With gelled electrolyte added, what then is the difference between Li-ion and Li-ion polymer? Although the characteristics and performance of the two systems are very similar, the Li-ion polymer is unique in that it uses a solid electrolyte, replacing the porous separator. The gelled electrolyte is simply added to enhance ion conductivity.

Technical difficulties and delays in volume manufacturing have deferred the introduction of the Li-ion polymer battery. This postponement, as some critics argue, is due to "cashing in" on the Li-ion battery. Manufacturers have invested heavily in research, development and equipment to mass-produce the Li-ion. Now businesses and shareholders want to see a return on their investment.

In addition, the promised superiority of the Li-ion polymer has not yet been realized. No improvements in capacity gains have been achieved - in fact, the capacity is slightly less than that of the standard Li-ion battery. For the present, there is no cost advantage in using the Li-ion polymer battery. The thin profile has, however, compelled mobile phone manufacturers to use this promising technology for their new generation handsets.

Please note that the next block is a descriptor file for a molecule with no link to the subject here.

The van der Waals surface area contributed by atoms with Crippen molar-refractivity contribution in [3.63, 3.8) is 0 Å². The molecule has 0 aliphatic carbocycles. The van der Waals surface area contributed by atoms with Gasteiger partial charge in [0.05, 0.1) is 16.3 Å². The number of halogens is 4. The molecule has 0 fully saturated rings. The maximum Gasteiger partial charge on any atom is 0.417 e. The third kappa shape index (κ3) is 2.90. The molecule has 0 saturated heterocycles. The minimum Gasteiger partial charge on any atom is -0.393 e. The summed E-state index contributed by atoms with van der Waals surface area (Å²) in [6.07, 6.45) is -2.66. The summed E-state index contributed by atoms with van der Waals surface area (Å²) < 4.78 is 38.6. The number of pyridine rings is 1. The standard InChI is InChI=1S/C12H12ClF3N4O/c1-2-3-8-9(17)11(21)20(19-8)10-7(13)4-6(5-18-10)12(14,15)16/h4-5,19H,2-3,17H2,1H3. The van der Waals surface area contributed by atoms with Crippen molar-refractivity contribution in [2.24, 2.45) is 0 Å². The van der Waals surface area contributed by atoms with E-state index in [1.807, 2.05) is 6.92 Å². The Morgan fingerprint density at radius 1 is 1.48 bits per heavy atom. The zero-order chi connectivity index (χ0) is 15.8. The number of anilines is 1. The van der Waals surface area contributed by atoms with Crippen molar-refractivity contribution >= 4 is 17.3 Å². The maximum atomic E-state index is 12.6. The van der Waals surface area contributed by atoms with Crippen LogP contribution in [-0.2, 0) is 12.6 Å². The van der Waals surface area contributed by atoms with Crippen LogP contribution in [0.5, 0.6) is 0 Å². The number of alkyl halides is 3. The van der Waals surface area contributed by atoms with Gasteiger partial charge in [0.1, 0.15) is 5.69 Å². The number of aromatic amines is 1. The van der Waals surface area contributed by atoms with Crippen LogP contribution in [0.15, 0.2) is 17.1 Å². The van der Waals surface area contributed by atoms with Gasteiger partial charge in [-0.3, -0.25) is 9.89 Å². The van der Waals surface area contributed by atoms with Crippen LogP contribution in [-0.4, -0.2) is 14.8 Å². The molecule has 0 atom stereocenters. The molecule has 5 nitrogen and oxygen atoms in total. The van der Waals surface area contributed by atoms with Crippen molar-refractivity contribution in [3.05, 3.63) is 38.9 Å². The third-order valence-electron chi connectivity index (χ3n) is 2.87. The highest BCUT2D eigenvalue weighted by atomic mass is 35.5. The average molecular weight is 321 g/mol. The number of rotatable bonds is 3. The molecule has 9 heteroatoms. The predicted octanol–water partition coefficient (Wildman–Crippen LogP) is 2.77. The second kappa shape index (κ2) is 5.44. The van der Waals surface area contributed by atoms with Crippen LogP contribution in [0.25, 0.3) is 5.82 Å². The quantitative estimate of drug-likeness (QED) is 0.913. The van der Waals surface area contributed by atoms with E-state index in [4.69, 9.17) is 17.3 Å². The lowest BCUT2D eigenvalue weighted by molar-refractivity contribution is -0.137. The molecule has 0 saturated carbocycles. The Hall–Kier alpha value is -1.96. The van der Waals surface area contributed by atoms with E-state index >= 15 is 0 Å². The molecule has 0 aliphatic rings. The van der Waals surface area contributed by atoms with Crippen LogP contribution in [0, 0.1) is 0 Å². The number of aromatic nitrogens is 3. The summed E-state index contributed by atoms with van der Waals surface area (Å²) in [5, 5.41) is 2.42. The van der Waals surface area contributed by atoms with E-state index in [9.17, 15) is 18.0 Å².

One of the advantages of the Li-ion polymer, however, is simpler packaging because the electrodes can easily be stacked. Foil packaging, similar to that used in the food industry, is being used. No defined norm in cell size has been established by the industry.

Advantages and Limitations of Li-ion Polymer Batteries

Advantages

Very low profile - batteries that resemble the profile of a credit card are feasible.

Flexible form factor - manufacturers are not bound by standard cell formats. With high volume, any reasonable size can be produced economically.

Light weight ¡V gelled rather than liquid electrolytes enable simplified packaging, in some cases eliminating the metal shell.

Improved safety - more resistant to overcharge; less chance for electrolyte leakage.

Limitations

Lower energy density and decreased cycle count compared to Li-ion - potential for improvements exist.

Expensive to manufacture - once mass-produced, the Li-ion polymer has the potential for lower cost. Reduced control circuit offsets higher manufacturing costs.

What is a "Smart" / "Intelligent" battery?
"Smart" / "Intelligent" batteries have internal circuit boards with smart chips which allow them to communicate with the notebook and thus better monitor battery performance, output voltage and temperature. Smart batteries will generally run 15% longer due to their increased efficiency and also give the computer much more accurate "fuel gauge" capabilities to determine how much battery running time is left before the next recharge is required.